Appeal from Judgment of Sentence of the Court of Common Pleas, Criminal Division, of Bucks County, No. 5720-87.
David L. Shenkle, Doylestown, for appellant.
Stephen B. Harris, Assistant District Attorney, Warrington, for Com., appellee.
Wieand, Montemuro and Hoffman, JJ.
[ 382 Pa. Super. Page 118]
Robert M. Pankraz was tried by jury and was found guilty of simple assault,*fn1 indecent assault,*fn2 corruption of a minor,*fn3 recklessly endangering another person*fn4 and endangering the welfare of a child.*fn5 Post-trial motions were denied, and Pankraz was sentenced to serve a term of imprisonment for not less than two and one-half (2 1/2) years nor more than five (5) years. On direct appeal from the judgment of sentence, Pankraz contends that the evidence was insufficient to sustain the findings of guilt, that the alleged victim was incompetent to testify because of her age, and that she should not have been allowed to be seated in her grandmother's lap while testifying. We find no merit in these arguments and affirm the judgment of sentence.
[ 382 Pa. Super. Page 119]
Amy Hayes, the daughter of appellant, was four years of age at the time of the trial. She testified that, on an occasion prior to the time when she had gone to live with her maternal grandmother in October, 1986, appellant had repeatedly inserted a sharp object, which she believed to be a screwdriver or knife, into her vagina. With the assistance of an anatomically correct doll and a pen she was able to demonstrate the assault which had been made upon her by appellant. Her testimony was corroborated in part by Dr. Cynthia A. Briede, who had examined the child and found a "skin tag" in her vaginal tract. The doctor explained that the skin tag was not of recent origin, that the tag was the result of a scarring process following a trauma to the vaginal tract, and that much of the healing process had occurred. The injury, she said, was consistent with the placing of a screwdriver or knife in the child's vagina. The doctor also ruled out as possible causes a birth defect, a congenital defect, an infection, or the falling from a bicycle or bed. She concluded: "What I can say with certainty is that it would have to have been some sort of trauma to cause a tearing or a laceration of the mucosa, that there was injury to the mucosa probably with some bleeding at that time which has since healed and where the tissue came back together, it's caused a scar."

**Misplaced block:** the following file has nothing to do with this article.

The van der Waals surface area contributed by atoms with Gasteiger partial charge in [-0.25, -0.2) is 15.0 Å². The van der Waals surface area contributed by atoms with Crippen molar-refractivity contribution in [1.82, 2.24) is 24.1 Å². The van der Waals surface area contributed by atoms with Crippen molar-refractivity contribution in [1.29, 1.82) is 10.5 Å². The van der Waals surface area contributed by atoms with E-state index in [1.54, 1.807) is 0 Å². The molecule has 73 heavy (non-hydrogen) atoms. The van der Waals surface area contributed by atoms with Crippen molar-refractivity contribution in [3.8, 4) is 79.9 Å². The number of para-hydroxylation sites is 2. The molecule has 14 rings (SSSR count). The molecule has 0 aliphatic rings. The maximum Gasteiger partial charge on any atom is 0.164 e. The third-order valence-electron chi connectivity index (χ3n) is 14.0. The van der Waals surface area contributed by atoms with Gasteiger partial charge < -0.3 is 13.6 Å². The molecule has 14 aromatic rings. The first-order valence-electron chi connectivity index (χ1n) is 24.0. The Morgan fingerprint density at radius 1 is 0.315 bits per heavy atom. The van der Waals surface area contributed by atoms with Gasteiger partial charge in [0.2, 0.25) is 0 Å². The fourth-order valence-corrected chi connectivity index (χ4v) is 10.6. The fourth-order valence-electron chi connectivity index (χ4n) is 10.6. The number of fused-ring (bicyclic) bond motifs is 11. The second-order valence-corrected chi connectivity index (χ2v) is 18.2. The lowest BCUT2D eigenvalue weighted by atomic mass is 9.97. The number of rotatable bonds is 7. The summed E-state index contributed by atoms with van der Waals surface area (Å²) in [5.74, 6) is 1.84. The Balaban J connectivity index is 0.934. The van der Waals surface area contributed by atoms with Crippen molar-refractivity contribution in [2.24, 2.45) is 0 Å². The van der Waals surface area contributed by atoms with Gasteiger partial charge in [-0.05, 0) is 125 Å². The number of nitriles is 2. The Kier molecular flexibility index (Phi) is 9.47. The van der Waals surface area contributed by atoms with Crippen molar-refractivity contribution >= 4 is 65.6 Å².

The child's testimony was also corroborated in part by her paternal and maternal grandmothers. While her diaper was being changed, the child told her paternal grandmother that "my daddy hurts me here" and placed her finger on her vagina. Her maternal grandmother testified that while Amy had been at her house she complained about soreness in the area of her vagina and that a visual examination had disclosed the area to be red and sore.
Appellant asks that we review the sufficiency of the evidence after eliminating the testimony of the child who, he contends, was an incompetent witness. It is well settled, however, that in determining the sufficiency of the evidence to support the verdict, we are required to consider all evidence actually received, whether the trial court's rulings
[ 382 Pa. Super. Page 120]
on evidence were correct or incorrect. See: Commonwealth v. Manhart, 349 Pa. Super. 552, 556, 503 A.2d 986, 988 (1986); Commonwealth v. Nelson, 320 Pa. Super. 488, 494, 467 A.2d 638, 641 (1983); Commonwealth v. Minnis, 312 Pa. Super. 53, 55, 458 A.2d 231, 232 (1983). When all the evidence is examined in the instant case, it is clear that it was sufficient to support the verdict.
Appellant contends also that inserting a knife or screwdriver into the vagina of a child does not constitute corruption of a minor. It does not constitute a violation of 18 Pa.C.S. § 6301, he argues, because "[i]t is obvious that the activity alleged did not give the child the sort of illicit pleasure which might tend to corrupt." (Appellant's brief at p. 3). We disagree.
Corruption of minors is defined by statute as follows:
(a) Offense defined. -- Whoever, being of the age of 18 years and upwards, by any act corrupts or tends to corrupt the morals of any minor less than 18 years of age, or who aids, abets, entices or encourages any such minor in the commission of any crime, or who knowingly assists or encourages such minor in violating his or her parole or any order of court, is guilty of a misdemeanor of the first degree.
18 Pa.C.S. § 6301(a) (emphasis added). In construing this statute, the Superior Court has said:
[T]he Commonwealth need not prove that the defendant's acts actually corrupted the minor's morals, but only that they tended to do so. See e.g. Commonwealth v. Davison, 243 Pa. Super. 12, 14 n. 1, 364 A.2d 425, 426 n. 1 (1976). Nor is the Commonwealth required to prove any particular sort or number of acts. In Commonwealth v. Mezaros, 194 Pa. Super. 462, 168 A.2d 781 (1961), this court said:
'Tending to Corrupt' like 'contributing to delinquency' is a broad term involving conduct toward a child in an unlimited variety of ways which tends to produce or to encourage or to continue conduct of the child which would amount to delinquent conduct: ...